If you’re paying child support in New Jersey, you might expect those payments to automatically terminate on your child’s eighteenth birthday. Depending upon the circumstances, that expectation could be wrong.

Child support terminates when the Court finds that a child is emancipated. The Court’s decision of whether or not to emancipate a child depends upon its analysis of the unique facts presented in each case. Since there is no specific age in New Jersey when a child will be deemed emancipated, there is no specific age that automatically terminates a parent’s obligation to pay child support.

Parents often agree about when to emancipate a child well in advance of the child’s eighteenth birthday. When the parents are formally divorced, the divorce judgment or settlement agreement usually address the issue in detail. However, some parents may disagree about how the wording of such documents apply to their child’s circumstances. Worse still, many parents have never even discussed the appropriate time to emancipate their child and terminate child support.

If you and your child’s other parent are unable to reach such an agreement about when your child should be emancipated, it may be necessary to file a motion with the Court. However, the process is complicated and can be overwhelming without legal representation and significant preparation. Typically, parents file competing applications that may or may not present enough evidence for the Court to make its final decision.

After reviewing each parent’s motion and supporting documents, the Court may find it necessary to conduct a plenary hearing, or formal trial, upon the single issue of whether it is appropriate to emancipate the child at that time. If the Court conducts a plenary hearing, it is in the best interest of each parent to spend a great deal of time preparing their respective witnesses, evidence, and testimony.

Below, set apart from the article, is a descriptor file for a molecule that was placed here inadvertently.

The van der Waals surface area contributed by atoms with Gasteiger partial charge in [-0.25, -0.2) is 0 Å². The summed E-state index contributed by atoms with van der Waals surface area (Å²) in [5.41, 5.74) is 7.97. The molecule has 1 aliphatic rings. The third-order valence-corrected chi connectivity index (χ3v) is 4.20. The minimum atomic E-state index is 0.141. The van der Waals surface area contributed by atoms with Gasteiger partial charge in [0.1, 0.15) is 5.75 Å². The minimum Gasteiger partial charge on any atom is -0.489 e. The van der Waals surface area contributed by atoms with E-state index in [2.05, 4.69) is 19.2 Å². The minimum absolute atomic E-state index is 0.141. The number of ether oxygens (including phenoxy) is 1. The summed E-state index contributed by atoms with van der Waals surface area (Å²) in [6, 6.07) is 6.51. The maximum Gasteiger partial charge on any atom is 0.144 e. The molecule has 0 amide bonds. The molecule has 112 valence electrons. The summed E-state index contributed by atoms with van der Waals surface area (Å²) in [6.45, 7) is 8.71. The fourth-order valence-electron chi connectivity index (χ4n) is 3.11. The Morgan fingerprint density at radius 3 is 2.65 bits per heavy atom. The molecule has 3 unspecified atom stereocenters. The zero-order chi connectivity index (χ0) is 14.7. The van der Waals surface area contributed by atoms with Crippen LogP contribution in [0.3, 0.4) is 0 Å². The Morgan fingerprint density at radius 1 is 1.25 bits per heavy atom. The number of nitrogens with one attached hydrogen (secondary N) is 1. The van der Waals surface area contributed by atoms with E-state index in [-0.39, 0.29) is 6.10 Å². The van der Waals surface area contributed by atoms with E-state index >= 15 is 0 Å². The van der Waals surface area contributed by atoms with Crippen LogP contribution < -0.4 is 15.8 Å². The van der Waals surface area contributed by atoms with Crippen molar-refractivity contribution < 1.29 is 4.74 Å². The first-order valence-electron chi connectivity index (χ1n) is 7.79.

Once the Court has all of the evidence it needs, it will critically evaluate all of the facts presented. Generally, the Court presumes that it is not appropriate to emancipate a child who is under the age of eighteen. However, it is sometimes possible to overcome that presumption. There is also a rebuttable presumption that a child who reaches the age of eighteen should be emancipated.

Once a parent who seeks to emancipate the child establishes that the child is in fact, eighteen years of age or older, the parent who opposes the emancipation has the burden to prove that it is still not appropriate to emancipate the child. If that parent fails to meet the burden, the child will be emancipated.

The Court will often emancipate a child if it finds that the child has moved beyond the sphere of influence and responsibility exercised by a parent, and if the child has obtained an independent status of his or her own. The analysis often focuses upon: the child’s maturity level, the child’s educational and career status, the child’s educational and career goals, the child’s reasonable needs to achieve those goals, the ability of the parents to continue to pay support, and any agreement previously reached between the parents about when to emancipate the child.

Due to the fact that the Court evaluates each emancipation application based upon the distinct facts of each case, it is always beneficial to retain the assistance of an attorney to help you through the process.